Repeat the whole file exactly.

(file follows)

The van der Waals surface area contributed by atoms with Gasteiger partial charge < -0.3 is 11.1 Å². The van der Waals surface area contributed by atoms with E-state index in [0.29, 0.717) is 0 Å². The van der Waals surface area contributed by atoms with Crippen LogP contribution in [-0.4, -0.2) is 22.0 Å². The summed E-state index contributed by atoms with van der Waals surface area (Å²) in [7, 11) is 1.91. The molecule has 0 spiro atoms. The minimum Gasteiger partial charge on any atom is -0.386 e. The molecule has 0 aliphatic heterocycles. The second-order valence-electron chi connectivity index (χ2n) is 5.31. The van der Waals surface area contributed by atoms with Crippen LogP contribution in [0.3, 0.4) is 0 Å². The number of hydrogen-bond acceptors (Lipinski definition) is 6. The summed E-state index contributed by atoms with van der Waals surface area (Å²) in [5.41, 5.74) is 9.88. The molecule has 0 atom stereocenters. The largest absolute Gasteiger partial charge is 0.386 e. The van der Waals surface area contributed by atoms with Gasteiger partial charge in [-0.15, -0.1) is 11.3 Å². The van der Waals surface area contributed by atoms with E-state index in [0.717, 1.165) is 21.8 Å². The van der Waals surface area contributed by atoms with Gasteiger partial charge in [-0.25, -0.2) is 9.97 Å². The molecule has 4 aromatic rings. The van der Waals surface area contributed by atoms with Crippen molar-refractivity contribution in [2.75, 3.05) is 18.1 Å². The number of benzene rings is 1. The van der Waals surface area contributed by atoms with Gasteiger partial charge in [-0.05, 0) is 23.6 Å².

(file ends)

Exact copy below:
The van der Waals surface area contributed by atoms with Gasteiger partial charge < -0.3 is 11.1 Å². The van der Waals surface area contributed by atoms with E-state index in [0.29, 0.717) is 0 Å². The van der Waals surface area contributed by atoms with Crippen LogP contribution in [-0.4, -0.2) is 22.0 Å². The summed E-state index contributed by atoms with van der Waals surface area (Å²) in [7, 11) is 1.91. The molecule has 0 spiro atoms. The minimum Gasteiger partial charge on any atom is -0.386 e. The molecule has 0 aliphatic heterocycles. The second-order valence-electron chi connectivity index (χ2n) is 5.31. The van der Waals surface area contributed by atoms with Crippen LogP contribution in [0.3, 0.4) is 0 Å². The number of hydrogen-bond acceptors (Lipinski definition) is 6. The summed E-state index contributed by atoms with van der Waals surface area (Å²) in [5.41, 5.74) is 9.88. The molecule has 0 atom stereocenters. The largest absolute Gasteiger partial charge is 0.386 e. The van der Waals surface area contributed by atoms with Gasteiger partial charge in [-0.15, -0.1) is 11.3 Å². The van der Waals surface area contributed by atoms with E-state index in [0.717, 1.165) is 21.8 Å². The van der Waals surface area contributed by atoms with Gasteiger partial charge in [-0.25, -0.2) is 9.97 Å². The molecule has 4 aromatic rings. The van der Waals surface area contributed by atoms with Crippen molar-refractivity contribution in [2.75, 3.05) is 18.1 Å². The number of benzene rings is 1. The van der Waals surface area contributed by atoms with Gasteiger partial charge in [-0.05, 0) is 23.6 Å².